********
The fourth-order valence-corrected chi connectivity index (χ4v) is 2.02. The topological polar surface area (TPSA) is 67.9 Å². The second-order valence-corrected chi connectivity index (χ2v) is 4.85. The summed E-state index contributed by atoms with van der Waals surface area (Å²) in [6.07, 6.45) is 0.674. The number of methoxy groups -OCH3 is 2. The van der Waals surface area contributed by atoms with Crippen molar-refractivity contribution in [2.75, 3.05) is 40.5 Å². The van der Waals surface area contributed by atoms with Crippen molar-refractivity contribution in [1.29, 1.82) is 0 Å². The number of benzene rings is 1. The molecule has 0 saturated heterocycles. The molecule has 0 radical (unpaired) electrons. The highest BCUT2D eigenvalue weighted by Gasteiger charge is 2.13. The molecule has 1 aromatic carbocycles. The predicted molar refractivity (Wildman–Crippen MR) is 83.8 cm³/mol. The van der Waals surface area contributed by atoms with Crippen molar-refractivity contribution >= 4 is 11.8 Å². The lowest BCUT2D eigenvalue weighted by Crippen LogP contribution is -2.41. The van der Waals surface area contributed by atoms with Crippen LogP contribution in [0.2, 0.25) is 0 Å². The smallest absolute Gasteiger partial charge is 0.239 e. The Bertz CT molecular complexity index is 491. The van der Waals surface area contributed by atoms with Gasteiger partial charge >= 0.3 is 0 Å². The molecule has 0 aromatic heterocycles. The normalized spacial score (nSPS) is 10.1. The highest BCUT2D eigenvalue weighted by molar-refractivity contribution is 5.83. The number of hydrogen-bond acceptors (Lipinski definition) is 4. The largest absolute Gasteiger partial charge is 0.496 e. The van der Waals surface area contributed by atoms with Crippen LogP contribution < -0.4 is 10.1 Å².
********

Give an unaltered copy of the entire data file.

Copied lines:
The fourth-order valence-corrected chi connectivity index (χ4v) is 2.02. The topological polar surface area (TPSA) is 67.9 Å². The second-order valence-corrected chi connectivity index (χ2v) is 4.85. The summed E-state index contributed by atoms with van der Waals surface area (Å²) in [6.07, 6.45) is 0.674. The number of methoxy groups -OCH3 is 2. The van der Waals surface area contributed by atoms with Crippen molar-refractivity contribution in [2.75, 3.05) is 40.5 Å². The van der Waals surface area contributed by atoms with Crippen molar-refractivity contribution in [1.29, 1.82) is 0 Å². The number of benzene rings is 1. The molecule has 0 saturated heterocycles. The molecule has 0 radical (unpaired) electrons. The highest BCUT2D eigenvalue weighted by Gasteiger charge is 2.13. The molecule has 1 aromatic carbocycles. The predicted molar refractivity (Wildman–Crippen MR) is 83.8 cm³/mol. The van der Waals surface area contributed by atoms with Crippen molar-refractivity contribution >= 4 is 11.8 Å². The lowest BCUT2D eigenvalue weighted by Crippen LogP contribution is -2.41. The van der Waals surface area contributed by atoms with Crippen LogP contribution in [0.2, 0.25) is 0 Å². The smallest absolute Gasteiger partial charge is 0.239 e. The Bertz CT molecular complexity index is 491. The van der Waals surface area contributed by atoms with Gasteiger partial charge >= 0.3 is 0 Å². The molecule has 0 aromatic heterocycles. The normalized spacial score (nSPS) is 10.1. The highest BCUT2D eigenvalue weighted by molar-refractivity contribution is 5.83. The number of hydrogen-bond acceptors (Lipinski definition) is 4. The largest absolute Gasteiger partial charge is 0.496 e. The van der Waals surface area contributed by atoms with Crippen LogP contribution < -0.4 is 10.1 Å².